Posts tagged with "Historical Fiction"

Posted by Ultra Violet on 08/08/11
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At her full adult height Lavinia Warren Bump was 2 feet, 8 inches tall, yet she was a proportional dwarf, meaning she was a "perfect woman in miniature". Melanie Benjamin was inspired by her appearance in the E. L. Doctorow masterwork, Ragtime, to write Lavinia's fictionalized autobiography.
 
The book traces her life from the Massachusetts farm where she lived a protected life with her family, to her achievement of becoming a school teacher, to her disheartening and sometimes shocking life on a Mississippi riverboat as a performer. Lavinia maintained her dignity and grace through it all. It was her most distinguishing characteristic. She returns home to find that she misses the lime-light, and approaches P. T. Barnum with a business offer. Barnum takes her into his troupe and Lavinia Warren becomes a household name. With a bit of manipulation from Barnum, Lavinia meets and marries the famous General Tom Thumb, who is only a few inches taller than her. The wedding of the tiny people was the event of the year. It even bumped the news of the Civil War off of the front page of the New York Times. They travelled the world together and amassed a fortune. Nonetheless, Lavinia had many hardships to endure.
 
Any reader interested in P. T. Barnum, or Gilded Age America will enjoy this historical treat. It is rich with detail about the period, including clothes, customs and lifestyles of the rich and famous, such as the Astors and Vanderbilts.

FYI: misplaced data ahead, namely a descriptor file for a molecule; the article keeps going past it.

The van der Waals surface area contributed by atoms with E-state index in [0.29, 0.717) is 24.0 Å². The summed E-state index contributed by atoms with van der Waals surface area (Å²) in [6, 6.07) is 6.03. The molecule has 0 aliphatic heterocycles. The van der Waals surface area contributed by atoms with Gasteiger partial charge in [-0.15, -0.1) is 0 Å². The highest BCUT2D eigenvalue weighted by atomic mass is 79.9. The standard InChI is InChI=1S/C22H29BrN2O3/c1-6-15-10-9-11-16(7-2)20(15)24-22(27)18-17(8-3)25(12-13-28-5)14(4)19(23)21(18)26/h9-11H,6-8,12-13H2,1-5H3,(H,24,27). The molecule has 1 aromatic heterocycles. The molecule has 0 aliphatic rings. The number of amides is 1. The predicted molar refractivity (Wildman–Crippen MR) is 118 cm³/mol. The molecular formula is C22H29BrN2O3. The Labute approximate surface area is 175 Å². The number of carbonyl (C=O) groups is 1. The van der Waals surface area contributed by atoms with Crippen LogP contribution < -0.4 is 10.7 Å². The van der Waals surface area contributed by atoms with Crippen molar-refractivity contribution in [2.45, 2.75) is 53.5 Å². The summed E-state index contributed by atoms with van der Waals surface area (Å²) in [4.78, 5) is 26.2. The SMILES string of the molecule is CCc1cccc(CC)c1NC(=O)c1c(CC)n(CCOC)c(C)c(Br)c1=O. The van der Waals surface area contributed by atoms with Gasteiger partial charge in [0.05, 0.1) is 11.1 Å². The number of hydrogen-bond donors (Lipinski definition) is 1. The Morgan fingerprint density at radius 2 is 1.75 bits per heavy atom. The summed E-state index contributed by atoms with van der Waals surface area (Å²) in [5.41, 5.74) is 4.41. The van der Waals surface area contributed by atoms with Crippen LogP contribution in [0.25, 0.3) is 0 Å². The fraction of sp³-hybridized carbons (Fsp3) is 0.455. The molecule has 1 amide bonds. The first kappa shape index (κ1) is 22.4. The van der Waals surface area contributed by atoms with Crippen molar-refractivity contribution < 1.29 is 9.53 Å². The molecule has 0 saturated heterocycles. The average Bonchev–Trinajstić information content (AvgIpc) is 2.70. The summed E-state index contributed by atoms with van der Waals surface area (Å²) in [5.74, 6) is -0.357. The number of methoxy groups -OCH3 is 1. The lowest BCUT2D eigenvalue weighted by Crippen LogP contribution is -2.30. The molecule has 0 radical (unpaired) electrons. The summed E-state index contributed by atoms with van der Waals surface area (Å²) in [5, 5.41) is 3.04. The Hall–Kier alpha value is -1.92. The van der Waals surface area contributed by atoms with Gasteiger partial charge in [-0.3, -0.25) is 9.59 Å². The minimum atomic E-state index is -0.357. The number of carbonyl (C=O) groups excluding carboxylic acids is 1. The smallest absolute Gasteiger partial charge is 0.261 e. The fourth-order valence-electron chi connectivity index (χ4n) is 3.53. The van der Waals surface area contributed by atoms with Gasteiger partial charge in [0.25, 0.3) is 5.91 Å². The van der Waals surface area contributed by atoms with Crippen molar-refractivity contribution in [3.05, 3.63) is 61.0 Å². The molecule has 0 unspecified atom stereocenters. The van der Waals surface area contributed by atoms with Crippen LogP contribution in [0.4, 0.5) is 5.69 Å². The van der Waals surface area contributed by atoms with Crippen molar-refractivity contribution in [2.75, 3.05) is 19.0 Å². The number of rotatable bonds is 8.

Posted by Ultra Violet on 08/05/11
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Crossing back and forth from Holland, Berlin, and Los Angeles, this book tells the parallel tales of a boy and a girl both born the day the Berlin Wall came down. Although this is tagged as Christian fiction, it is spiritual without knocking the reader over the head with an ideology. A sweet story of hope.

Posted by Auntie Anne. on 03/24/12
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April 15th marks the 100th anniversary of the sinking of the Titanic.  So Kate Alcott's new novel The Dressmaker is very timely.  Not to minimize the seriousness of the subject, this book could be described as The Devil Wears Prada meets The Titanic, with a little Daniel Steel drama thrown in for good measure.  You very well could envision Kate Winslett in the part of our protagonist, Tess Collins, the dressmaker.  Leonardo Di Caprio could play the part of any male in the story since he seems to be so versatile.  But this only speaks to the many layers of this book.

The backbone of the story was derived from the actual transcripts of the Senate hearings that took place to investigate the tragedy.  Alcott's novel humanizes the tragedy, fictionalizing what happened to the real survivors of lifeboat #1 after the ship sank.  Why were there only 12 people in that lifeboat, when it could have held 50-60?  Lady Lucille Duff Gordon, who in the early years of the twentieth century was the one of the top names in the fashion world, was actually in lifeboat #1, along with her husband Cosmo.  In real life, Lady Duff, as she was commonly referred to, was a driven, nasty, tough woman.  Alcott gives her this persona in The Dressmaker, but with a hidden softer side as well.  She hires Tess Collins as her apprentice seamstress just before they board the Titanic. In the aftermath, Tess stands firm against Madame Lucille's pressure, manipulations and lies about what actually happened, determined to be a success in the U.S. and make it on her own talent.  With the Senate hearings conducted by Senator William Alden Smith as a backdrop, The Dressmaker examines the choices people make when faced with a life-threatening situation and how they live with those choices afterward. The impressive caste of characters also makes this believable and intriguing history - the "Unsinkable Molly Brown;" Pinky Wade, the indominable New York Times reporter; Tess's two suitors, Jim and Jack, who also survived the disaster; and Elinor Glyn, Lady Duff's sister, a real-life famous actress and author.